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Creating Financial Goals

PUBLISHED May 3, 2022, 6:20:51 PM        SHARE

img
imgGlenda Wagner

Financial goals are plans for your money. They can be long-term or short-term goals. An example of a long-term goal is investing for retirement. Saving $1000 is a short-term goal. Goals provide focus and accountability regardless of how long it may take. If you are not working toward something specific, you likely spend more than you should. Without a plan, you may not have money for unexpected bills or be able to retire when you want to do so.

Benefits of Setting Financial Objectives

There are proven benefits of setting financial goals. Getting specific about what you want and taking action can produce positive changes in your life. It is not sufficient to have good intentions and big dreams. To realize your vision, you need a plan to make it happen.

Establishing goals is crucial for security, stability, and success. When you decide how to manage your money to achieve what you want in life, you start to align your actions and goals. Benefits of setting financial objectives include

  • Creating a practical plan for finances
  • Choosing appropriate strategies
  • Measuring progress
  • Knowing your priorities
  • Increasing the chance of positive outcomes
  • Creating built-in accountability
  • Improving your money mindset
  • Having confidence and hope in your future

When defined financial goals are included in your plans, you set yourself up to succeed.

Why Are Personal Goals Set Before Financial Goals?

Personal goals benefit your life by creating motivation, focus, and confidence. Do you know where you want to be in a year, five years, or ten years from now? Even if you have not thought ahead that far, setting goals is crucial for professional and personal development.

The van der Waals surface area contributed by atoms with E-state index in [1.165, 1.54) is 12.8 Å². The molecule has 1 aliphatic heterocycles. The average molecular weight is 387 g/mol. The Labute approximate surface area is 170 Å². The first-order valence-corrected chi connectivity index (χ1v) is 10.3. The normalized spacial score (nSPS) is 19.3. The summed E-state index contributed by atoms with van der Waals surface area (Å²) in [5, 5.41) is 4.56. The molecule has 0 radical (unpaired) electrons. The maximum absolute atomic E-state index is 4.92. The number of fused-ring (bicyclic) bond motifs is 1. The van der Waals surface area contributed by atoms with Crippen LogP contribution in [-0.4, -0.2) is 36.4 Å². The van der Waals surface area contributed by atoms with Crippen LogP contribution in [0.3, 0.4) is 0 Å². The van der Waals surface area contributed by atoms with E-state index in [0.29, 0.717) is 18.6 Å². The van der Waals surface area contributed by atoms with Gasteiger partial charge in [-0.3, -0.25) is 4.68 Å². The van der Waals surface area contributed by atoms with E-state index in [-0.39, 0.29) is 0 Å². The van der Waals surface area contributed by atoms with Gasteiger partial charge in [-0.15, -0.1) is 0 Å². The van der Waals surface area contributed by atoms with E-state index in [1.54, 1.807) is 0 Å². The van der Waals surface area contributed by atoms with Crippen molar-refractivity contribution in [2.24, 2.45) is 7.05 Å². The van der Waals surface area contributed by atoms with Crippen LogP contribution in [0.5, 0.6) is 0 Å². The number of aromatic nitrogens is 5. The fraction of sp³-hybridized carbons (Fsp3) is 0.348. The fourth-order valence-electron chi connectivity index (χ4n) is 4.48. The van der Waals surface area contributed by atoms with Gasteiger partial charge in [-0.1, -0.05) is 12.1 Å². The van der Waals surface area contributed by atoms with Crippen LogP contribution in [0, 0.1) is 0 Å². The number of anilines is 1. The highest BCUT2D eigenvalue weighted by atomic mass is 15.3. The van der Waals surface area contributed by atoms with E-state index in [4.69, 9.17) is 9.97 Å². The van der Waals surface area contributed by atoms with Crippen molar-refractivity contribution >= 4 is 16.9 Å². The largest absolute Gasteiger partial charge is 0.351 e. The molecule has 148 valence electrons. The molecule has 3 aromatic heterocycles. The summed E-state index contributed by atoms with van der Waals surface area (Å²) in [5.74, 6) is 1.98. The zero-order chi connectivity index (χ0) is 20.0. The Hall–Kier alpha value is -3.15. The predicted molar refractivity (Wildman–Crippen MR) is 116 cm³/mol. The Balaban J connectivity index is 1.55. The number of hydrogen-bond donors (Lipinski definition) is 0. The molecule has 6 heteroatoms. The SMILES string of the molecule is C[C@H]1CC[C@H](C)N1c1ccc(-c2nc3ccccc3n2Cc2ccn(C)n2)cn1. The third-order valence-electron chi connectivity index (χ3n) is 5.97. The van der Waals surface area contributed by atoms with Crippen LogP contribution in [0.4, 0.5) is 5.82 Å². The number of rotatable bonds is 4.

Often those goals are connected to finances. Big travel plans, getting your Master's degree, and buying a vehicle or home are not without cost. Some ambitions need to be fueled by passion and money, so setting goals for yourself is essential.

When Setting Financial Goals, You Should ...

SMART is a helpful acronym for setting any goal. It stands for Specific, Measurable, Attainable, Relevant, Time-bound. Specify precisely what you wish to achieve. It is impossible to track your progress if you do not have some way to measure whether you are achieving your goals.

Goals that are elusive and distant do more to discourage than motivate. Meaningful goals align with your skills, interest, and who you are. If you question whether they are worth pursuing, it is hard to commit to them. Set a time frame for achieving goals to keep them from remaining on the distant horizon. Save for the future is not a SMART goal and does not have the same impact as the SMART goal of earning $200 more each month by working a side job.

How to Plan for Financial Goals

An adage says those who fail to plan, plan to fail. Look ahead and have an idea of what to do with your money. Consider these goals